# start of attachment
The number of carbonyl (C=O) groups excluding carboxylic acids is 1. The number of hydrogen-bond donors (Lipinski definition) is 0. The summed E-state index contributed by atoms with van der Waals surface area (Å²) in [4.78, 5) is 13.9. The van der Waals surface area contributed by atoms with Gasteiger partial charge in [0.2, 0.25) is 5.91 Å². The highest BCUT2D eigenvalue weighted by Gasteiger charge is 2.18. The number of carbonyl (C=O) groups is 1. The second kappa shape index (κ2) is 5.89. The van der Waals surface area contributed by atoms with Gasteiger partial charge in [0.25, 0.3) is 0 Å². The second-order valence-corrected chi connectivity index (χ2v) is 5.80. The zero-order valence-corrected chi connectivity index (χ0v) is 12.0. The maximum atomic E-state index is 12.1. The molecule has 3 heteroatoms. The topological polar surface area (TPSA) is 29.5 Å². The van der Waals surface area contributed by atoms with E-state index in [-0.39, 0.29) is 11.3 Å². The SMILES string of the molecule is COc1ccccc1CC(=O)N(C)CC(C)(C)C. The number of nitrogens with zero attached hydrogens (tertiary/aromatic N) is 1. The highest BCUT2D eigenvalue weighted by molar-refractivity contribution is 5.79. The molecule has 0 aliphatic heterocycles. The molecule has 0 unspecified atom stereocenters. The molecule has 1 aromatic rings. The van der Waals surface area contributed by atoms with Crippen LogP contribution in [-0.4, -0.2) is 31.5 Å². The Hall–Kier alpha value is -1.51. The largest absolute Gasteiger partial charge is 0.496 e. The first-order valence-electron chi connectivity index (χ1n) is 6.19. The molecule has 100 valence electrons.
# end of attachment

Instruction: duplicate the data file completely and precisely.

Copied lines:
The number of carbonyl (C=O) groups excluding carboxylic acids is 1. The number of hydrogen-bond donors (Lipinski definition) is 0. The summed E-state index contributed by atoms with van der Waals surface area (Å²) in [4.78, 5) is 13.9. The van der Waals surface area contributed by atoms with Gasteiger partial charge in [0.2, 0.25) is 5.91 Å². The highest BCUT2D eigenvalue weighted by Gasteiger charge is 2.18. The number of carbonyl (C=O) groups is 1. The second kappa shape index (κ2) is 5.89. The van der Waals surface area contributed by atoms with Gasteiger partial charge in [0.25, 0.3) is 0 Å². The second-order valence-corrected chi connectivity index (χ2v) is 5.80. The zero-order valence-corrected chi connectivity index (χ0v) is 12.0. The maximum atomic E-state index is 12.1. The molecule has 3 heteroatoms. The topological polar surface area (TPSA) is 29.5 Å². The van der Waals surface area contributed by atoms with E-state index in [-0.39, 0.29) is 11.3 Å². The SMILES string of the molecule is COc1ccccc1CC(=O)N(C)CC(C)(C)C. The number of nitrogens with zero attached hydrogens (tertiary/aromatic N) is 1. The highest BCUT2D eigenvalue weighted by molar-refractivity contribution is 5.79. The molecule has 0 aliphatic heterocycles. The molecule has 0 unspecified atom stereocenters. The molecule has 1 aromatic rings. The van der Waals surface area contributed by atoms with Crippen LogP contribution in [-0.4, -0.2) is 31.5 Å². The Hall–Kier alpha value is -1.51. The largest absolute Gasteiger partial charge is 0.496 e. The first-order valence-electron chi connectivity index (χ1n) is 6.19. The molecule has 100 valence electrons.